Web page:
A lot of parents take youth sports very seriously, and more often than not, their children follow their lead. It’s understandable to want the young athlete in your life to be a success, but there does come a point where you’ve pushed your child too far. Once a sport stops to be fun or becomes all about
Your Child Has No Interests Outside of Sports
It’s important for kids to be kids. They need to play silly games with other kids. They need to play with their toys. They need to goof off and eat junk food every once in a while. Simply put, they need to have fun. If your child doesn’t get to have any fun outside of sports, then something is wrong. Ideally, children should have diverse interests. They should have friends both in and out of the sports world, and they shouldn’t be following such strict diets or such regimented practice schedules that they don’t have time to enjoy their childhoods. Remember, your little one is only little once, and if he or she isn’t getting to enjoy that, then you’re pushing way too hard.
Your Child is Always Tired
Kids, especially active kids, get worn out pretty easily. However, those “worn out” periods should be supplemented by nice bursts of wholehearted energy and activity. If you find that your child is tired more often than not, then you may just be working him or her too hard. It’s good for kids to be active, but if you’re forcing them to practice outside of regular practice sessions and/or to constantly work with a private coach, you’re more than likely going overboard. Remember, kids need to be awake and alert for school, learning, and just life in general. Don’t drain all of their limited energy on sports.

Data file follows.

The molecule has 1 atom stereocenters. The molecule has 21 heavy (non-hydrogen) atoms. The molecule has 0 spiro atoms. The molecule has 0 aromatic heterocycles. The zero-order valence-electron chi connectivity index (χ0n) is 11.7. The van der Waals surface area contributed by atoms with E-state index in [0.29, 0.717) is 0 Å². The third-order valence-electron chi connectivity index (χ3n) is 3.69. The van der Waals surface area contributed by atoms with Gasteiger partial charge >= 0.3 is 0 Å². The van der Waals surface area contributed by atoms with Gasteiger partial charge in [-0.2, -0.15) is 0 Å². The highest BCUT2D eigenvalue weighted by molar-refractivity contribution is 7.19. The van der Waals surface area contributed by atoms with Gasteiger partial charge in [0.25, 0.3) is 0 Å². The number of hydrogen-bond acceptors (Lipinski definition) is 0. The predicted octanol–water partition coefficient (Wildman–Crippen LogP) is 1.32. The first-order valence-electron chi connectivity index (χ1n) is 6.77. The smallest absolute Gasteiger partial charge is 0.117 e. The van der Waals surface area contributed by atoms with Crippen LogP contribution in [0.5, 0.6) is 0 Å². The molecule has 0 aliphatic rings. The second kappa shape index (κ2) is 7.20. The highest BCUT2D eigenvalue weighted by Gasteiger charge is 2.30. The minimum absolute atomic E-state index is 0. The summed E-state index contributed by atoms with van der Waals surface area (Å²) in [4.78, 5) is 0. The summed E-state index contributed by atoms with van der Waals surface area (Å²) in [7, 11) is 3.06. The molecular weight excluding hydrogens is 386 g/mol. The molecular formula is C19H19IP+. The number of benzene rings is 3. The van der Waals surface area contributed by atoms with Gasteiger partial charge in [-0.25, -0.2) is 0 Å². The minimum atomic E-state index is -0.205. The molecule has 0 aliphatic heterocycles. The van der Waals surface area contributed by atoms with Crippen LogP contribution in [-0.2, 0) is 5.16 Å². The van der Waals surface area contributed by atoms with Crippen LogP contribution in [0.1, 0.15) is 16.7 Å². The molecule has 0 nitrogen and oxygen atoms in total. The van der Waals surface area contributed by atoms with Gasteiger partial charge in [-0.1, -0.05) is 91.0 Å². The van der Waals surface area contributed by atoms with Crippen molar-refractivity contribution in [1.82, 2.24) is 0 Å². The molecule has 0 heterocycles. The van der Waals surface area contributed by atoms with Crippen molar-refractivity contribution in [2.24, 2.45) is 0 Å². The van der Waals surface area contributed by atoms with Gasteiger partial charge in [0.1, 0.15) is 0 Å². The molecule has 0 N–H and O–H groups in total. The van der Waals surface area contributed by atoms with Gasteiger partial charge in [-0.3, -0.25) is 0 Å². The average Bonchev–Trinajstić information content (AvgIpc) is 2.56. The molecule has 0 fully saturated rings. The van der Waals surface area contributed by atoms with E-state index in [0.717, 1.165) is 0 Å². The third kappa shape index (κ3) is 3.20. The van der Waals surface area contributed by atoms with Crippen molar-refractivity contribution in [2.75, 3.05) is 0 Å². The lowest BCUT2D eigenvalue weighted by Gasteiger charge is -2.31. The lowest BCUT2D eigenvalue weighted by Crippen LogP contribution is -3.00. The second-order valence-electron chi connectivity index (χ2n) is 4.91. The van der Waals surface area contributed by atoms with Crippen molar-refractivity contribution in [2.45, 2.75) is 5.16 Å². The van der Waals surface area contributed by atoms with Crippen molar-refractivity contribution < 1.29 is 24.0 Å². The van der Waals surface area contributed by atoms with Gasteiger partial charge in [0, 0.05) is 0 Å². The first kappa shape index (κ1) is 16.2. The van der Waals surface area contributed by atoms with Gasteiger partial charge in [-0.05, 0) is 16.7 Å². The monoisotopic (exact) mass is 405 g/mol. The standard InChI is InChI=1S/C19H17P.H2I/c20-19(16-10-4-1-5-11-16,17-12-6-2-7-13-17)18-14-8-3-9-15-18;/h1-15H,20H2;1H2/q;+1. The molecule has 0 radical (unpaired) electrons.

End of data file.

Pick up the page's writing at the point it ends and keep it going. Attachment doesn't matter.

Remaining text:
Your Child is a Sore Loser
Losing is a part of being an athlete. And, while nobody likes to lose, an occasional loss shouldn’t be some devastating, life-altering event. If your child gets so upset over a loss that he acts out of character, cries profusely, or talks and rants about it for days, that’s a pretty good indication that he or she is taking the game way too seriously and placing too much emphasis on winning. It’s also a pretty good indicator that you or some other adult in the child’s life has made winning seem incredibly vital. Taking losses too hard is a sign that it’s time to reevaluate why your athlete is playing and what he or she is getting out of the sport.
It’s not easy being a parent, and it’s especially not easy being a “sports parent.” However, by always putting your child first and carefully watching for and guarding against the signs of burnout and stress, you can ensure that your child has a good, positive experience with sports, one that will ultimately help him or her to be a better, more well-rounded individual.